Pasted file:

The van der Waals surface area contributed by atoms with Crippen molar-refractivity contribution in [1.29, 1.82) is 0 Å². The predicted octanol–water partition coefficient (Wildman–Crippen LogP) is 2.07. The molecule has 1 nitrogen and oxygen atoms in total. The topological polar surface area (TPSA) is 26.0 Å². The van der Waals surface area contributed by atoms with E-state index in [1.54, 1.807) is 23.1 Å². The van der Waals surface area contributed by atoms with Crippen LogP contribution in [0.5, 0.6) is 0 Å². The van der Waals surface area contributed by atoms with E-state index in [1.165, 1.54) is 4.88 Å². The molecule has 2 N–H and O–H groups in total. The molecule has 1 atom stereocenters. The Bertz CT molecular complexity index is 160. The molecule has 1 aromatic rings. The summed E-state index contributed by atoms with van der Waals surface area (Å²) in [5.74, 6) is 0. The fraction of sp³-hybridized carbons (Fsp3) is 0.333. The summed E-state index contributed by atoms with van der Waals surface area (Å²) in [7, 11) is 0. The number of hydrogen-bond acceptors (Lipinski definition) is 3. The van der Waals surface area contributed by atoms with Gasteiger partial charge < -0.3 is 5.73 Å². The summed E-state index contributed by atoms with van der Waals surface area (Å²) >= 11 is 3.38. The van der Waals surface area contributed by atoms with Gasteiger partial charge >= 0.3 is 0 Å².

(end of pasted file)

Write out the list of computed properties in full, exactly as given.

The van der Waals surface area contributed by atoms with Crippen molar-refractivity contribution in [1.29, 1.82) is 0 Å². The predicted octanol–water partition coefficient (Wildman–Crippen LogP) is 2.07. The molecule has 1 nitrogen and oxygen atoms in total. The topological polar surface area (TPSA) is 26.0 Å². The van der Waals surface area contributed by atoms with E-state index in [1.54, 1.807) is 23.1 Å². The van der Waals surface area contributed by atoms with Crippen LogP contribution in [0.5, 0.6) is 0 Å². The van der Waals surface area contributed by atoms with E-state index in [1.165, 1.54) is 4.88 Å². The molecule has 2 N–H and O–H groups in total. The molecule has 1 atom stereocenters. The Bertz CT molecular complexity index is 160. The molecule has 1 aromatic rings. The summed E-state index contributed by atoms with van der Waals surface area (Å²) in [5.74, 6) is 0. The fraction of sp³-hybridized carbons (Fsp3) is 0.333. The summed E-state index contributed by atoms with van der Waals surface area (Å²) in [7, 11) is 0. The number of hydrogen-bond acceptors (Lipinski definition) is 3. The van der Waals surface area contributed by atoms with Gasteiger partial charge < -0.3 is 5.73 Å². The summed E-state index contributed by atoms with van der Waals surface area (Å²) >= 11 is 3.38. The van der Waals surface area contributed by atoms with Gasteiger partial charge >= 0.3 is 0 Å².